Do yourself a favor, you’ll be glad you did
“Death be not proud, though some have called thee mighty and dreadful, for thou art not so.” —John Donne
There are some people in this world who believe that dying is absolutely the worst thing that can happen to a person.
Those people have absolutely no idea what they are talking about.
Those people have not witnessed as much as I.
If you want to see something worse than death, simply visit any nursing home, no matter how good a one, no matter how well administered a one, no matter how caring a one anywhere in this country. There is a hauntingly empty, if inaudible background chorus playing over and over again — like the needle stuck in an old record’s groove — in every one of them: “Oh, look at all the lonely people…”
No matter how full of its residents, there is still vacancy, the far away emptiness in so many eyes that is truly, practically tactile.
Five years ago this week, had you wanted to see something worse than death, you could have visited Room 28 in this town’s wonderful little nursing home where my wife of then 38 years lay on a bed. After a decade of suffering the dignity destroying and faculty-robbing ravages of dementia, she weighed 82 pounds.
Did I mention that many and many a year ago she was one of the runners-up in the Miss Delta State Pageant?
Some days she knew me, if not my name. Some days she knew both. Some days she knew neither. But I was always thankful that on my visits there was almost always a spark, even momentary, of recognition in her eyes upon seeing me, rather than that awful, prevailing vacancy.
In the providential manner that such things are determined, it would be another year before she would be granted the mercy and relief that death brings in far more cases than are generally recognized.
But this column is not about her or me or my family; it is, instead, about you and yours.
Plainly put, you need to pay attention to what’s going on and you need to talk.
By the end, my wife was on Medicaid — you know, the program that pays for two-thirds of all nursing home patients because neither Medicare nor private insurance will. That was after I had spent almost all our money. Nursing homes are expensive. Got an extra $6,000-$8,000 a month, lying around? Got enough for a decade of it?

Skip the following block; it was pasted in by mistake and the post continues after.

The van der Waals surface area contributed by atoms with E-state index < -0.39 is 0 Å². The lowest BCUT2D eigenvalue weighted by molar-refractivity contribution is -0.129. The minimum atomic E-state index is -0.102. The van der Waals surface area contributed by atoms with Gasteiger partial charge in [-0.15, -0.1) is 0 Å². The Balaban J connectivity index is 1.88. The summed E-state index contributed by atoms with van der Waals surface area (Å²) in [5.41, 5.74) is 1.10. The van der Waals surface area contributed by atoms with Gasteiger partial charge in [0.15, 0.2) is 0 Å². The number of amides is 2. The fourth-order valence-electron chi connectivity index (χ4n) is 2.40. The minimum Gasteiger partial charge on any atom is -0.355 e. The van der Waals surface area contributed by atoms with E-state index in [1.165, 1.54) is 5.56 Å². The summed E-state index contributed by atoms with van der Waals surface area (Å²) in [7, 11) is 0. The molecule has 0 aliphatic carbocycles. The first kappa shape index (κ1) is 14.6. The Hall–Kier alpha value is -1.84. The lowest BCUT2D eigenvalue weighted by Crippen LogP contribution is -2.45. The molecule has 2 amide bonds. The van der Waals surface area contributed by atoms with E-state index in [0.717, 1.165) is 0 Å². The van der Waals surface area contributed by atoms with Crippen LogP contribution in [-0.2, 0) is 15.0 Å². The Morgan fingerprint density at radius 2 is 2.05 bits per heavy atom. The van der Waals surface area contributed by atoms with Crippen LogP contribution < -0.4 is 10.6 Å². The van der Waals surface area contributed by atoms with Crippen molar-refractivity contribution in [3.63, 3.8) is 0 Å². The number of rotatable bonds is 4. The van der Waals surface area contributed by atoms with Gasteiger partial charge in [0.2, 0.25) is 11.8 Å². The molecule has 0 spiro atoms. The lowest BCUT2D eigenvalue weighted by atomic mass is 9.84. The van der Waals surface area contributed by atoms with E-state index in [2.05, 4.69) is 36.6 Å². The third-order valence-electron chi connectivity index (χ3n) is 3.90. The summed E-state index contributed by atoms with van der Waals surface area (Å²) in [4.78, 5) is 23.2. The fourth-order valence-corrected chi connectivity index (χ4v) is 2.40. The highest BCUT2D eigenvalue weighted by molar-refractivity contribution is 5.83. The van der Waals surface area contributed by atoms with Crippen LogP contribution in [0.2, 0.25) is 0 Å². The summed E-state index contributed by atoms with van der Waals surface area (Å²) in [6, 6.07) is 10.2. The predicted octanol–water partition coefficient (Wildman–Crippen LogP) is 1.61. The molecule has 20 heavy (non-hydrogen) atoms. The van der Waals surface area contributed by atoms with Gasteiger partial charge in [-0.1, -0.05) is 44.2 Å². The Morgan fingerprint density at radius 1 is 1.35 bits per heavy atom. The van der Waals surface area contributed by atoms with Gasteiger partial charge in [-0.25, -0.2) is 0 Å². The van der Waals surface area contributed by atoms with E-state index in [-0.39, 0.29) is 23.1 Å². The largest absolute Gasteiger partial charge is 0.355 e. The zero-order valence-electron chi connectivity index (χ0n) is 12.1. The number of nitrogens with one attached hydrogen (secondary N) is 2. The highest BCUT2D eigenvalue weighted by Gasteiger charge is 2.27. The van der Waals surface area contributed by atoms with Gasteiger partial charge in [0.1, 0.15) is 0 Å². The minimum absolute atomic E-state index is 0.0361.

Well, just so you know, Medicaid is also the program that the Republican Senate “health” bill would cut by $600 billion to give their donors an $800 billion tax cut. If that happens, it’s apt to get dicey and your options might be a tad limited. Cutting benefits from “those people,” after all, is always a swell idea until you become one of them.
(This isn’t about stereotypes, folks, this is about birthing babies and caring for kids with disabilities and providing a way to pay for nursing home care.)
As important as that is, though, there is something else you very much need to do. You need to talk about what’s vogue these days to call “end of life decisions.”
You need to address the end of life subject with your family long before you are faced with having to make decisions about someone you love. You and your spouse and your children need to sit down together and have a very frank talk about some things that none of you will much want to talk about. But it’s important.
You can trust me on this one, folks. It is never fun, but it is much better to do it sooner, rather than later. Quality of life was a governing factor for us but there are no “right” answers, no one size fits all when it comes to end of life. There is only what’s right for you and your family.
But that is not to say that there is not one very wrong answer — and that is to do nothing.
At a time that will already be painful enough, there is another source of it lurking. Medicine and law do not always walk hand-in-hand and you absolutely do not want them to clash with you and a loved one in the middle. The decision, whatever it might be, needs to be yours and not somebody else’s.
I urge, as strongly as I can, every married couple to have their lawyer execute durable medical powers of attorney for each of you on behalf of the other. It will be the best couple of hundred dollars that you will ever spend.
In that way, you can at least take some solace, a small but important comfort that you will need amid the inevitable sadness and grief, that you are there to carry out what he or she would have wanted, one last time.
Make sure you have done what is needed to be able to take care of the one you love, one last time. That may not seem important now, but it will. It will.
Ray Mosby is editor and publisher of The Deer Creek Pilot in Rolling Fork.